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A hundred years ago, the typical doctor did everything from psychology to surgery. Times have changed. While doctors like your family pediatrician still need a broad scope of expertise, for complex and severe conditions they usually refer their patients to specialists. Chances are, that's why you're here.
Specialists go through years of additional training in their chosen discipline. Nephrologists focus on kidneys, cardiologists on the heart, and so on. Specialists with an additional focus on pediatrics — like the ones at Children's Hospital Colorado — train even longer. They spend their entire careers honing their expertise in their specific area of the body.
But many conditions affect more than one area of the body.
Let's say your child has asthma. It affects the lungs, but it's also an inflammatory condition, meaning the immune system is involved: That's pulmonology and immunology to start with. You'll also need a respiratory therapist to assist with diagnostic testing and long-term management, an asthma counselor to help determine what's triggering the asthma and, because asthma is often related to food allergies, maybe even a dietitian.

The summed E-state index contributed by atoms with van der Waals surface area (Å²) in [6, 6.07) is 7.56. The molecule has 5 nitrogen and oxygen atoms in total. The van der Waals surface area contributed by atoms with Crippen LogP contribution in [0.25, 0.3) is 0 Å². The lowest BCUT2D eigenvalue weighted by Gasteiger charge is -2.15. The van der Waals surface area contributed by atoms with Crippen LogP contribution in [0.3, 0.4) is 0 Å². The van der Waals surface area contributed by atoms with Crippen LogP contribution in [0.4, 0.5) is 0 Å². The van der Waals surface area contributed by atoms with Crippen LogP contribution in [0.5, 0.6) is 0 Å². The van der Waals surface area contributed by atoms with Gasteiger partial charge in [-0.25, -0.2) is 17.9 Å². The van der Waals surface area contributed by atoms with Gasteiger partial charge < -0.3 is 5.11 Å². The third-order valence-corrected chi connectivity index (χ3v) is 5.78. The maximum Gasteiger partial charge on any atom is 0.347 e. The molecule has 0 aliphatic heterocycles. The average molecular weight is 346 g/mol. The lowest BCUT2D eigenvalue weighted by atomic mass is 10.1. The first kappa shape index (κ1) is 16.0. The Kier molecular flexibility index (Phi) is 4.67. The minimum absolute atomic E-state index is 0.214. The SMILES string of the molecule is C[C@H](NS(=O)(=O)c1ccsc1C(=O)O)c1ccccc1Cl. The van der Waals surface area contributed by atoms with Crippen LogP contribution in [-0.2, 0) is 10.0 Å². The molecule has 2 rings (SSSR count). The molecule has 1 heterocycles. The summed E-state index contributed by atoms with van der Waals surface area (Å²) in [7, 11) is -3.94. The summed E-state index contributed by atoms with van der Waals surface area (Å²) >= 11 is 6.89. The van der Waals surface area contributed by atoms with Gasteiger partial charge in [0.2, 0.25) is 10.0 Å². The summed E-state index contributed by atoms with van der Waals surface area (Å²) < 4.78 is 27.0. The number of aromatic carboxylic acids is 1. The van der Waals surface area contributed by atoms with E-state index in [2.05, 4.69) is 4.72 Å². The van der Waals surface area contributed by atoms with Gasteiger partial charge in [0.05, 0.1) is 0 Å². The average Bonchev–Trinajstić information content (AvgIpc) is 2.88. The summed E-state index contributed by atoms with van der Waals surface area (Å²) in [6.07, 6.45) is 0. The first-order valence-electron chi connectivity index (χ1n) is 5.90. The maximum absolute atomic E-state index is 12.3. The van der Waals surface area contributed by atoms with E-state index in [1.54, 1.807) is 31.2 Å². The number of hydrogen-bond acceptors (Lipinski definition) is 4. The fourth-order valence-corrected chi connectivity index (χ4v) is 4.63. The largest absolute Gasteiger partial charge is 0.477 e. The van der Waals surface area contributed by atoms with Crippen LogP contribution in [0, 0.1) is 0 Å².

Our Asthma Program puts them all in one place: Kids see all the specialists they need at one appointment, and specialists collaborate to address each patient's needs. It's cost- and time-efficient. It's safer and more effective. And it leads to better communication and happier parents and kids.
That's the multidisciplinary approach, and we apply it to hundreds of conditions. Our Multidisciplinary Clinic is designed specifically for it. With super-sized exam rooms that accommodate multiple specialists, conference rooms where they can discuss cases and playrooms for keeping antsy kids occupied, this 24,000 square-foot hub hosts dozens of medical teams.
But multidisciplinary care extends beyond that space. It reaches out to our communities. It involves educators, counselors, school nurses, referring pediatricians, community health workers and anyone in contact with that child. It connects our outreach clinics and our regional partners, from Montana to New Mexico, because its goal is to keep kids where they belong: at home.
Most importantly, multidisciplinary treatment plans put families at the center of everything we do. Our specialists may be experts in their area of the body, but the expert on your child is always you.
Maddox was born with tracheal esophageal fistula, an abnormal connection of her airway and esophagus. She had surgery to fix it when she was just a week old, but until she was 6 years old, she still had trouble keeping her airways clear. Her mom, Kim, made emergency runs with Maddox to an adult hospital on average every three weeks.
The Aerodigestive Program at Children's Colorado helped Maddox get her swallowing issues under control. With help from a multidisciplinary team, Maddox now only needs to go to the hospital for appointments every six months. "That's huge," says Kim.